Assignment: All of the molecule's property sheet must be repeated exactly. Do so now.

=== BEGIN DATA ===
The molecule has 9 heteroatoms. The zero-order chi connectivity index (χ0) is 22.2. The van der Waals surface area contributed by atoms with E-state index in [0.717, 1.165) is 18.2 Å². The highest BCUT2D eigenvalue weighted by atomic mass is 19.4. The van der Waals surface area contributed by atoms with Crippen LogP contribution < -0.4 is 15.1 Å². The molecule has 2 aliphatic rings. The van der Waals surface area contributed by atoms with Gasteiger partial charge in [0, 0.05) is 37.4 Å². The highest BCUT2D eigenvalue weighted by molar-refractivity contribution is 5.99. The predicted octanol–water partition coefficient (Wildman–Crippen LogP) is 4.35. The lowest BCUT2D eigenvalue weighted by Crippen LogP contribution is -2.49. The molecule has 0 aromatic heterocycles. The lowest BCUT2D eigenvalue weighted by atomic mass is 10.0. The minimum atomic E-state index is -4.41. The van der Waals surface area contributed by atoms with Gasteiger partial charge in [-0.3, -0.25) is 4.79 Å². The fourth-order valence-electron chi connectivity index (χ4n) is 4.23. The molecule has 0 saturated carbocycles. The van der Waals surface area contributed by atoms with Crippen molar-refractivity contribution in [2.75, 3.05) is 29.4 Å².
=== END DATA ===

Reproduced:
The molecule has 9 heteroatoms. The zero-order chi connectivity index (χ0) is 22.2. The van der Waals surface area contributed by atoms with E-state index in [0.717, 1.165) is 18.2 Å². The highest BCUT2D eigenvalue weighted by atomic mass is 19.4. The van der Waals surface area contributed by atoms with Crippen LogP contribution < -0.4 is 15.1 Å². The molecule has 2 aliphatic rings. The van der Waals surface area contributed by atoms with Gasteiger partial charge in [0, 0.05) is 37.4 Å². The highest BCUT2D eigenvalue weighted by molar-refractivity contribution is 5.99. The predicted octanol–water partition coefficient (Wildman–Crippen LogP) is 4.35. The lowest BCUT2D eigenvalue weighted by Crippen LogP contribution is -2.49. The molecule has 0 aromatic heterocycles. The lowest BCUT2D eigenvalue weighted by atomic mass is 10.0. The minimum atomic E-state index is -4.41. The van der Waals surface area contributed by atoms with Gasteiger partial charge in [-0.3, -0.25) is 4.79 Å². The fourth-order valence-electron chi connectivity index (χ4n) is 4.23. The molecule has 0 saturated carbocycles. The van der Waals surface area contributed by atoms with Crippen molar-refractivity contribution in [2.75, 3.05) is 29.4 Å².